Irish society up until the 1990s, it is true, was inherently conservative - not because it was oppressed, rather people on the whole were suspicious of change. Older generations were educated, on the whole, to primary level or less. Someone with 'the intercert' was regarded as well educated - less than 10% of the population were graduates - intellectualism was respected and education was for life and not just a fast food commodity. Reform was accepted in cautious incremental steps rather than a revolutionary break with the past. What is wrong with that?

Only in the mid 1990s were contraceptives allowed to be purchased outside of a chemist shop. I remember having to go in to buy them once, which were freely displayed on the shelves. I thought I'd better buy something else in case the shop assistant thought I was a pervert; I bought some shower gel in panic! Rubber johnny machines in the toilets of UCC were a sight to behold - Quinnsworth refused to stock them.

Most forward looking people knew the right to life and divorce referendums were a mistake, but walking our way backwards and finding a solution wasn't easy. No one should underestimate now how socially divisive these issues were - no politician would touch them with a barge pole.

It's easy, with our contemporary cafe culture to look back and regard the past with disdain. However I didn't feel oppressed, indeed my youth was one long string of liberation - it was the best of times for me and those I knew, but it was undoubtedly the worst of times for some.

No society is perfect, but in many ways the 70s, 80s and 90s was a more innocent world. In the early 1980s the biggest problem in Inner city Dublin was youth’s sniffing glue and we were, on the whole, a nation of teetotalers. Wouldn’t we like to walk ourselves back to the innocence of that world?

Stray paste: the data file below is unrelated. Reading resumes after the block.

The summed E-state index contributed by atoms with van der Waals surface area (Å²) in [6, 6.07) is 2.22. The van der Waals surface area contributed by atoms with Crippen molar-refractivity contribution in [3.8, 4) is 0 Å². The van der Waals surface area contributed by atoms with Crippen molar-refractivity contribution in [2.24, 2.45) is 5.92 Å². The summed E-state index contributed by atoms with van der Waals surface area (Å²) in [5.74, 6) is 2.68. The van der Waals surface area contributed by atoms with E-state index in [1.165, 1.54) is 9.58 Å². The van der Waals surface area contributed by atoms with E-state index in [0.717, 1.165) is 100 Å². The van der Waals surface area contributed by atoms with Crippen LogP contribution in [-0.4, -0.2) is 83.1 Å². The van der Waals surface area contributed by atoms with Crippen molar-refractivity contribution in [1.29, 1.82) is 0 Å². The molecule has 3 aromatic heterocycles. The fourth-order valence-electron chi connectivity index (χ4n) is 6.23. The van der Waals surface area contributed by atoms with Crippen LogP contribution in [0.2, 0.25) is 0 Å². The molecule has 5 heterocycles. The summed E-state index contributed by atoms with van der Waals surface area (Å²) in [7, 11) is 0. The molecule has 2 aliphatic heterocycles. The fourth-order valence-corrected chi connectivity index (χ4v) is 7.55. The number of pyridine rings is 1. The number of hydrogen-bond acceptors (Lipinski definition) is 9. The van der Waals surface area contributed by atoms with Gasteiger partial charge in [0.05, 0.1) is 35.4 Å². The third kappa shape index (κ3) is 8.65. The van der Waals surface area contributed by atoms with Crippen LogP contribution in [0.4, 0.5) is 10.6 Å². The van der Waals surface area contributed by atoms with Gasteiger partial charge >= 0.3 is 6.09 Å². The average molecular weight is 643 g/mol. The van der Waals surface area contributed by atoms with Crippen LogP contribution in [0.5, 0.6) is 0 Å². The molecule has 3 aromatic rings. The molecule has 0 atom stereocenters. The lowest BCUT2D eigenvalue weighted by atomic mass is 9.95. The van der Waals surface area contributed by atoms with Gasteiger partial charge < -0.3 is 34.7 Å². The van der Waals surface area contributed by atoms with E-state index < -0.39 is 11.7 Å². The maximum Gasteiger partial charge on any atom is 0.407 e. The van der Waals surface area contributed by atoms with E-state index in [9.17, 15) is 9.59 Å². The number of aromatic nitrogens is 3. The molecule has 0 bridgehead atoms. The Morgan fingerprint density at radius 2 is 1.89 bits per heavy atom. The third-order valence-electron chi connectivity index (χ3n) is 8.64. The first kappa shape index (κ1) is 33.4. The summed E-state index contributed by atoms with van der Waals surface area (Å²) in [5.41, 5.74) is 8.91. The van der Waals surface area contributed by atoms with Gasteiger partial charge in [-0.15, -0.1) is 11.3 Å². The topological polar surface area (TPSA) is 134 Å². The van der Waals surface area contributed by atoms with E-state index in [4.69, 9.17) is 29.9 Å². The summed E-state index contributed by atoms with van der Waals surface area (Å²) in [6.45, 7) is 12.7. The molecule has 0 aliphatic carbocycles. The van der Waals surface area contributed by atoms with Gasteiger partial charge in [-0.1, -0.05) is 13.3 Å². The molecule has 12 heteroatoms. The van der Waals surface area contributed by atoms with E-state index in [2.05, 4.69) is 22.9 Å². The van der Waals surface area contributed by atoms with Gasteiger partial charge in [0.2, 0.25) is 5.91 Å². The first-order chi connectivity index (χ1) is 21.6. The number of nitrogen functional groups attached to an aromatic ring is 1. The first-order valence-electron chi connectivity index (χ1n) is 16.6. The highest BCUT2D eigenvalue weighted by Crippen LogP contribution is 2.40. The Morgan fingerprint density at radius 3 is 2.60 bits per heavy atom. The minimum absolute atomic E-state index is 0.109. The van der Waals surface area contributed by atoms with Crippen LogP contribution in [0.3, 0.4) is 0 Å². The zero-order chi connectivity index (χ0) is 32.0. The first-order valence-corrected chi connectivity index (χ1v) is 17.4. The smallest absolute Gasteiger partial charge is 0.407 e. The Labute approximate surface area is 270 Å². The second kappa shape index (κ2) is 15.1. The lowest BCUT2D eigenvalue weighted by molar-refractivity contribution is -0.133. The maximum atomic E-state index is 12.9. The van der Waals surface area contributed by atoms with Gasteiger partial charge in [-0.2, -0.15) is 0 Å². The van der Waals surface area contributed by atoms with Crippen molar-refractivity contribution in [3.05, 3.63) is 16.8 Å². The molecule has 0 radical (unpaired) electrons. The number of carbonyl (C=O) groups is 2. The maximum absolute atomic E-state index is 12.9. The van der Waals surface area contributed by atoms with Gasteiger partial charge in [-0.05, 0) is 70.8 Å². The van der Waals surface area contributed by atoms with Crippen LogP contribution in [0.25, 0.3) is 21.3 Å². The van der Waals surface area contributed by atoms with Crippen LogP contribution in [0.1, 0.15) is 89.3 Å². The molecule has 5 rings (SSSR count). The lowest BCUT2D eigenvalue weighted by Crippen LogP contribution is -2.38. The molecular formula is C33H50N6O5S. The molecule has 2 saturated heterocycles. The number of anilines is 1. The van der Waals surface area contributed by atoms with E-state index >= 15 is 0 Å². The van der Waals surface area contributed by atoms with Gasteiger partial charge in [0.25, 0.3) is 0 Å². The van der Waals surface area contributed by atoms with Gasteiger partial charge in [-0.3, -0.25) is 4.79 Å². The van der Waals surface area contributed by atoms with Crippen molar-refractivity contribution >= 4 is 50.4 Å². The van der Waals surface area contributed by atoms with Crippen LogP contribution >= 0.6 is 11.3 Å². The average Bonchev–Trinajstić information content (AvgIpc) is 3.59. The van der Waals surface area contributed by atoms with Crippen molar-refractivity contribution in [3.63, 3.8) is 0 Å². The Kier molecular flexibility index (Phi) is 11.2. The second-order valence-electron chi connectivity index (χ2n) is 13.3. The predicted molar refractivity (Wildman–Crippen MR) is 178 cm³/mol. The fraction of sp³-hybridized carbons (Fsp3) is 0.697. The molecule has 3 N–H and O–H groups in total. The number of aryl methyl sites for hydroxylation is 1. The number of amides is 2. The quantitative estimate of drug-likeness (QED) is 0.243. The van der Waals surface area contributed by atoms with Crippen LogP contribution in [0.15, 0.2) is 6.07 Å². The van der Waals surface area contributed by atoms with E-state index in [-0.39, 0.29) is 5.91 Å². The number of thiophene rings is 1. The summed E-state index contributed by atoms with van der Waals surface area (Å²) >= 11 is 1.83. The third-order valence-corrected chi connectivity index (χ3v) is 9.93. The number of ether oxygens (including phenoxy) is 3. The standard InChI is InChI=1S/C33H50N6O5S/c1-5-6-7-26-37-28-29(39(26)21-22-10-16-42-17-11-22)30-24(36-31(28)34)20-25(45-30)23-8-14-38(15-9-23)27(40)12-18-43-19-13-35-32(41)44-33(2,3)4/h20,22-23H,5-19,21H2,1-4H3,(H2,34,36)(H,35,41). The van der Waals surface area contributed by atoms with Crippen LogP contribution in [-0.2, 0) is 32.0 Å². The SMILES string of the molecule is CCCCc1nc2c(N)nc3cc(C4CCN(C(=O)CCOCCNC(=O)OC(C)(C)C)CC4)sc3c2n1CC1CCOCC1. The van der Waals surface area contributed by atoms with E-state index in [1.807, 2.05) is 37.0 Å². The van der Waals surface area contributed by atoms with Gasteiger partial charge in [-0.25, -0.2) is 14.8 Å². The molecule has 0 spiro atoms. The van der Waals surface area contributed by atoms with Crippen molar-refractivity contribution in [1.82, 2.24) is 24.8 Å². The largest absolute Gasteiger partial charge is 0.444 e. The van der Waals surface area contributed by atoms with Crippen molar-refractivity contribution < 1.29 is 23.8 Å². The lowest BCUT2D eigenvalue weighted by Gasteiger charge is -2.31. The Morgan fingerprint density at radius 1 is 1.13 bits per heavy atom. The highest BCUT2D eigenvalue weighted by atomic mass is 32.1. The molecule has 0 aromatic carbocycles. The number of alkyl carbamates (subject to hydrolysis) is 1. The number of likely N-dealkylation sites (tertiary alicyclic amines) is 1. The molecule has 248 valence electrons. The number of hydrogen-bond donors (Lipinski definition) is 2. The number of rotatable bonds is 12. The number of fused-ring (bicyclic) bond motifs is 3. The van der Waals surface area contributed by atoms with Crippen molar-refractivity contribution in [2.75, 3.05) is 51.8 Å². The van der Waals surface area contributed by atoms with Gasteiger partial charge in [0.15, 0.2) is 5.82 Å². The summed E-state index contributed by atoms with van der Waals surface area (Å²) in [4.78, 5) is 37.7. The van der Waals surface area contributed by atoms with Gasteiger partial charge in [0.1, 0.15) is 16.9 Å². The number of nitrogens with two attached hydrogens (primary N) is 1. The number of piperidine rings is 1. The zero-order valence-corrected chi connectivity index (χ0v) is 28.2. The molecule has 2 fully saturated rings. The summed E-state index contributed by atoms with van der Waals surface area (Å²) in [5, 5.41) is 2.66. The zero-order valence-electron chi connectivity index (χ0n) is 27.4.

But please tell us what happened when you emerged back out at the other end of the looking glass? :)
 

wombat

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Must admit that I missed out on the 80s in Ireland, having emigrated in 75. Hard to believe now but there was a shortage of jobs outside the state sector - Harland & Wolf were still the biggest industrial employer on the island and Ford assembled cars in Cork.
 

CatullusV

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Who suggests going back? However was it any better anywhere else? Poorer and dingy it certainly was, but we have a terrible habit in this country of comparing ourselves unfavorably to other countries. Most places were a bit crap back in the day and there are moralistic elites to be found everywhere.
As a corrective, I would point out that a hell of a lot of what we saw of other countries consisted of glorified tourist ads. Dallas, Magnum PI, that Don Johnson thing I can't (thankfully) remember. Then we had (jaysus, where has my memory gone) one gritty police drama set in really gritty areas where the cops themselves were far from heroic.
 

bob3344

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As a corrective, I would point out that a hell of a lot of what we saw of other countries consisted of glorified tourist ads. Dallas, Magnum PI, that Don Johnson thing I can't (thankfully) remember. Then we had (jaysus, where has my memory gone) one gritty police drama set in really gritty areas where the cops themselves were far from heroic.
Miami Vice ?

Hill St Blues ?
 

wombat

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Obviously all the places that the legions of Irish emigrated to were better.
They were in one respect, you could find a job and got to keep most of what you earned, you traded that for loneliness unless you brought your family with you.
 

Neilob

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It really was a bad time. You're confusing the 80s with the nineties.

As for the "transformation" of Dublin, it had very little to do with planning, and a hell of a lot to do with MNCs coming into the city.
Why do you think FDI came to Ireland? Was it because we began to invest very heavily in education in the 1970s and 1980s so generations in the late 1990s and 2000s would never have to emigrate again, if they didn't want to? Free education instituted in 1968, the building of new comprehensive and community schools, as well as free third level education was transformative. Because we have had a consistently steady fertility rate since the 1960s, and the State invested heavily in the 70s, 80s and 90s we're in a lot better place than many other Western countries.

Sometimes the whinging and moaning just gets a bit tiresome. The marriage equality generation seem to think they invented the wheel. The transformation of Irish society was well underway 40 years ago, and it wasn't all that bad.